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The Cry: Let Levi Ride

Posted: February 24, 2008 2:44 a.m.
Updated: April 26, 2008 5:02 a.m.

Levi Leipheimer, winner of the 2008 Amgen Tour of California Cycle race, visited fans in Santa Clarita just before the start of Stage 7.

In the last two years, the Santa Clarita Valley has become more familiar with the sport of cycling due to the Amgen Tour of California's stops here.

And with most sports and the necessity for name recognition in order to achieve popularity, American cyclist Levi Leipheimer has stepped to the forefront as the star of the Tour of California.

Because of Lance Armstrong's seven wins in the Tour de France and Floyd Landis' controversy after a tainted and since stripped victory in 2006, the non-cycling aficionado in America has an increased interest in the event.

So with Leipheimer's track record and a third place finish in last year's Tour de France, new and old American cycling fans alike have somebody to root for this year.

Not so fast.

The current overall leader of the Amgen Tour of California, by 49 seconds heading into today's final stage that starts in Santa Clarita and ends in Pasadena, is not slated to race in cycling's grandest event this year.

After representing Team Discovery Channel, Leipheimer signed on with a new squad this year - Team Astana.

Due to ties with doping scandals in the 2007 Tour de France, Astana will not be represented in 2008.

Not by Leipheimer, not by anybody.

"I see no reason why we can't compete," Leipheimer said Saturday after finishing 20th in the race's sixth stage. "I think the fans are being robbed of the best riders in the world."

Which means, American cycling fans are being robbed.

And there are many of those for Leipheimer, duly noted by the cheers when he was given the yellow jersey Saturday in Valencia.

There was even a sports utility vehicle in the Valencia Town Center parking lot with "" written on its back window.

Leipheimer acknowledged the Web site Saturday in the post-race press conference.

"It's our fans' and sponsors' plea to the ASO to make a consistent fair decision to participate in the tour," Leipheimer said, wearing a black cap with stitched into its side.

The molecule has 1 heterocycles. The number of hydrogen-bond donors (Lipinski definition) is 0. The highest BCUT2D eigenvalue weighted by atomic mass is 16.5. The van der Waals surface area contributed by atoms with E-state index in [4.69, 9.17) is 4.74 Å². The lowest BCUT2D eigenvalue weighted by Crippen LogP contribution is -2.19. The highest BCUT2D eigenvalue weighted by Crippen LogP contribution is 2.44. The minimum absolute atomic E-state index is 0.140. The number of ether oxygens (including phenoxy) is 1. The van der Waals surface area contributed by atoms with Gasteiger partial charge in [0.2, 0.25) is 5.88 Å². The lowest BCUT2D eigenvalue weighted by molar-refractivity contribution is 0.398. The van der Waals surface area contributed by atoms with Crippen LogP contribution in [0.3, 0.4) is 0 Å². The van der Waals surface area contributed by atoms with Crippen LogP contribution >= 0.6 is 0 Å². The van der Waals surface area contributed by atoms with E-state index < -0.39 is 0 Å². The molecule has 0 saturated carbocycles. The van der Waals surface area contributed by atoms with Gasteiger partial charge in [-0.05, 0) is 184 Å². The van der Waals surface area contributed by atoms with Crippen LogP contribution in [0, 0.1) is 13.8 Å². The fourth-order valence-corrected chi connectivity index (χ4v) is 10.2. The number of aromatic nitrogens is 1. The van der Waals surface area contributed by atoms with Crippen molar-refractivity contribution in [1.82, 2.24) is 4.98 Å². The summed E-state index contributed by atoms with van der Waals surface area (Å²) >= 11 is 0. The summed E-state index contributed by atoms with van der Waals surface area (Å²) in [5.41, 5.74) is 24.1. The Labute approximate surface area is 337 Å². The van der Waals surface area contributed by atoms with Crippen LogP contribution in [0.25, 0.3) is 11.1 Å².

The ASO - Amaury Sport Organisation - is the organizer of the Tour de France.

The decision was handed down Feb. 13, just four days prior to the Tour of California.

Because of the ban, defending Tour de France champion Alberto Contador - also a member of Team Astana - will not be able to defend his title.

On Feb. 16, the day prior to the Prologue of the Tour of California, Leipheimer unveiled

A petition can be signed, by giving your e-mail address, to convince the ASO to let Levi ride.

It's Leipheimer's and many others' contention that he shouldn't be punished for something he wasn't associated with.

Should he not be able to ride in the Tour de France, the Tour of California might be his solace.

Likely not as satisfying to him.

But with his back-to-back strong performances in this event, his face is becoming more recognizable.

"No one person is as big as the race," he said.

But later, he added: "I feel very privileged and proud to be the guy to lead."

It may be his last chance to make an impression for America for a while.

The Tour de France starts July 5.

Leipheimer's next scheduled race starts Aug. 8 - in Germany.

By the time the Tour of California reaches Santa Clarita again, if it does, will American cycling take a step forward or be parked in place?

Cary Osborne is The Signal's sports editor. He can be reached at His column reflects his own views and not necessarily those of The Signal.


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